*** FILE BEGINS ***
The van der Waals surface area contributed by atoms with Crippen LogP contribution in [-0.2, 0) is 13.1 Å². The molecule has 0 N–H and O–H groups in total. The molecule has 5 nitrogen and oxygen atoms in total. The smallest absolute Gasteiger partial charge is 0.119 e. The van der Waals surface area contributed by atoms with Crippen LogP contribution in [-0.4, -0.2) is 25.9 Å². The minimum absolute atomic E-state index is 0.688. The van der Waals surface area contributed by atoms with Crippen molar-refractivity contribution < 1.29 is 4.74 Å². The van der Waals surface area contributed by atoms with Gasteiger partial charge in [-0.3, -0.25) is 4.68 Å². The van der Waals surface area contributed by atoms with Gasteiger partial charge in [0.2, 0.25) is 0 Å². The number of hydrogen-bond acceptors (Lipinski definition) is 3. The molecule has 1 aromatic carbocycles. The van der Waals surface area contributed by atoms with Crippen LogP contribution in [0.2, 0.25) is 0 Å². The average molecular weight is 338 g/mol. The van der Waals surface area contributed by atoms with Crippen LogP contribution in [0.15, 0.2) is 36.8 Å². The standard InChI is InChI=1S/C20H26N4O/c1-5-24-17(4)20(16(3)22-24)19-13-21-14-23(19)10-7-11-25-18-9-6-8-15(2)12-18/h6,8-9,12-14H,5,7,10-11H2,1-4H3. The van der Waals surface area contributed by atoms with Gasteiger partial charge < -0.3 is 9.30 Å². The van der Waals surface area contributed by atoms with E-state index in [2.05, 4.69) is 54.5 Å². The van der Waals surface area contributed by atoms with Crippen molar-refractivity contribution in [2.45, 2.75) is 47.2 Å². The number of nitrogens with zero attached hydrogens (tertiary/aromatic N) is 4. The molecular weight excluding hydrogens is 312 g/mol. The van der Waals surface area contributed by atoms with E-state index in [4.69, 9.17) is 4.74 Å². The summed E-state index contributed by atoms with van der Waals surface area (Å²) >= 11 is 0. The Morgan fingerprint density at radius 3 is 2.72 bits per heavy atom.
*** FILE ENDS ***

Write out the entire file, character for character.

The van der Waals surface area contributed by atoms with Crippen LogP contribution in [-0.2, 0) is 13.1 Å². The molecule has 0 N–H and O–H groups in total. The molecule has 5 nitrogen and oxygen atoms in total. The smallest absolute Gasteiger partial charge is 0.119 e. The van der Waals surface area contributed by atoms with Crippen LogP contribution in [-0.4, -0.2) is 25.9 Å². The minimum absolute atomic E-state index is 0.688. The van der Waals surface area contributed by atoms with Crippen molar-refractivity contribution < 1.29 is 4.74 Å². The van der Waals surface area contributed by atoms with Gasteiger partial charge in [-0.3, -0.25) is 4.68 Å². The van der Waals surface area contributed by atoms with Gasteiger partial charge in [0.2, 0.25) is 0 Å². The number of hydrogen-bond acceptors (Lipinski definition) is 3. The molecule has 1 aromatic carbocycles. The van der Waals surface area contributed by atoms with Crippen LogP contribution in [0.2, 0.25) is 0 Å². The average molecular weight is 338 g/mol. The van der Waals surface area contributed by atoms with Crippen LogP contribution in [0.15, 0.2) is 36.8 Å². The standard InChI is InChI=1S/C20H26N4O/c1-5-24-17(4)20(16(3)22-24)19-13-21-14-23(19)10-7-11-25-18-9-6-8-15(2)12-18/h6,8-9,12-14H,5,7,10-11H2,1-4H3. The van der Waals surface area contributed by atoms with Gasteiger partial charge < -0.3 is 9.30 Å². The van der Waals surface area contributed by atoms with E-state index in [2.05, 4.69) is 54.5 Å². The van der Waals surface area contributed by atoms with Crippen molar-refractivity contribution in [2.45, 2.75) is 47.2 Å². The number of nitrogens with zero attached hydrogens (tertiary/aromatic N) is 4. The molecular weight excluding hydrogens is 312 g/mol. The van der Waals surface area contributed by atoms with E-state index in [4.69, 9.17) is 4.74 Å². The summed E-state index contributed by atoms with van der Waals surface area (Å²) >= 11 is 0. The Morgan fingerprint density at radius 3 is 2.72 bits per heavy atom.